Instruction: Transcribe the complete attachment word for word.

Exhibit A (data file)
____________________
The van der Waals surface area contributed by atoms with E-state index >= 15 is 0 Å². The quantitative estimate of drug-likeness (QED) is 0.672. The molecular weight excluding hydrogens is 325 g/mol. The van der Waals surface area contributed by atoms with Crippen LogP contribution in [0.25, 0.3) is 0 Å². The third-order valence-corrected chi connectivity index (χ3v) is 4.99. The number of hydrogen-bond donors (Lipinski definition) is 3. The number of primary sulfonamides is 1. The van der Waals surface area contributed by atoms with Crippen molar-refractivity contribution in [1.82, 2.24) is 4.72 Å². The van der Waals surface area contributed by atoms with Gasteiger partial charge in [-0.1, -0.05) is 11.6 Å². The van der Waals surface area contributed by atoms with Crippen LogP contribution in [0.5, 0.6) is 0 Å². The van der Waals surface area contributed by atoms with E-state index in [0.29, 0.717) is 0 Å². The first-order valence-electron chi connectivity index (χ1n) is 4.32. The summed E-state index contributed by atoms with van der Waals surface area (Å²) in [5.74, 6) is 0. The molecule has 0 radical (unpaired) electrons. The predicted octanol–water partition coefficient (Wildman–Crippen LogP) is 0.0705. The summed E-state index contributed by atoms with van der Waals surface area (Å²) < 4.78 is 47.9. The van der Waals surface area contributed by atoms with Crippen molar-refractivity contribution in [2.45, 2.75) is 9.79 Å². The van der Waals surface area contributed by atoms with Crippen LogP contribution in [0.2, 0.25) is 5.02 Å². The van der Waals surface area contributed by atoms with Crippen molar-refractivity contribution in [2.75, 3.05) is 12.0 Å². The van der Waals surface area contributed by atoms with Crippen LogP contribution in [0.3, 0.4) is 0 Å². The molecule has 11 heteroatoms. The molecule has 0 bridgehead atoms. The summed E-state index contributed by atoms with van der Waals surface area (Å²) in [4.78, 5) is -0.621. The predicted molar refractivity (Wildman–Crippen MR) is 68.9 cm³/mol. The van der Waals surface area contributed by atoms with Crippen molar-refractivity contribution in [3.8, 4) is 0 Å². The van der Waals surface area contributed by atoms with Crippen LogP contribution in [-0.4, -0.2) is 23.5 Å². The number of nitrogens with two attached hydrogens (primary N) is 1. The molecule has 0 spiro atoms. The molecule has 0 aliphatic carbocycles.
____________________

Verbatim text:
The van der Waals surface area contributed by atoms with E-state index >= 15 is 0 Å². The quantitative estimate of drug-likeness (QED) is 0.672. The molecular weight excluding hydrogens is 325 g/mol. The van der Waals surface area contributed by atoms with Crippen LogP contribution in [0.25, 0.3) is 0 Å². The third-order valence-corrected chi connectivity index (χ3v) is 4.99. The number of hydrogen-bond donors (Lipinski definition) is 3. The number of primary sulfonamides is 1. The van der Waals surface area contributed by atoms with Crippen molar-refractivity contribution in [1.82, 2.24) is 4.72 Å². The van der Waals surface area contributed by atoms with Gasteiger partial charge in [-0.1, -0.05) is 11.6 Å². The van der Waals surface area contributed by atoms with Crippen LogP contribution in [0.5, 0.6) is 0 Å². The van der Waals surface area contributed by atoms with E-state index in [0.29, 0.717) is 0 Å². The first-order valence-electron chi connectivity index (χ1n) is 4.32. The summed E-state index contributed by atoms with van der Waals surface area (Å²) in [5.74, 6) is 0. The molecule has 0 radical (unpaired) electrons. The predicted octanol–water partition coefficient (Wildman–Crippen LogP) is 0.0705. The summed E-state index contributed by atoms with van der Waals surface area (Å²) < 4.78 is 47.9. The van der Waals surface area contributed by atoms with Crippen molar-refractivity contribution in [2.45, 2.75) is 9.79 Å². The van der Waals surface area contributed by atoms with Crippen LogP contribution in [0.2, 0.25) is 5.02 Å². The van der Waals surface area contributed by atoms with Crippen molar-refractivity contribution in [2.75, 3.05) is 12.0 Å². The van der Waals surface area contributed by atoms with Crippen LogP contribution in [0.3, 0.4) is 0 Å². The molecule has 11 heteroatoms. The molecule has 0 bridgehead atoms. The summed E-state index contributed by atoms with van der Waals surface area (Å²) in [4.78, 5) is -0.621. The predicted molar refractivity (Wildman–Crippen MR) is 68.9 cm³/mol. The van der Waals surface area contributed by atoms with Crippen molar-refractivity contribution in [3.8, 4) is 0 Å². The van der Waals surface area contributed by atoms with Crippen LogP contribution in [-0.4, -0.2) is 23.5 Å². The number of nitrogens with two attached hydrogens (primary N) is 1. The molecule has 0 spiro atoms. The molecule has 0 aliphatic carbocycles.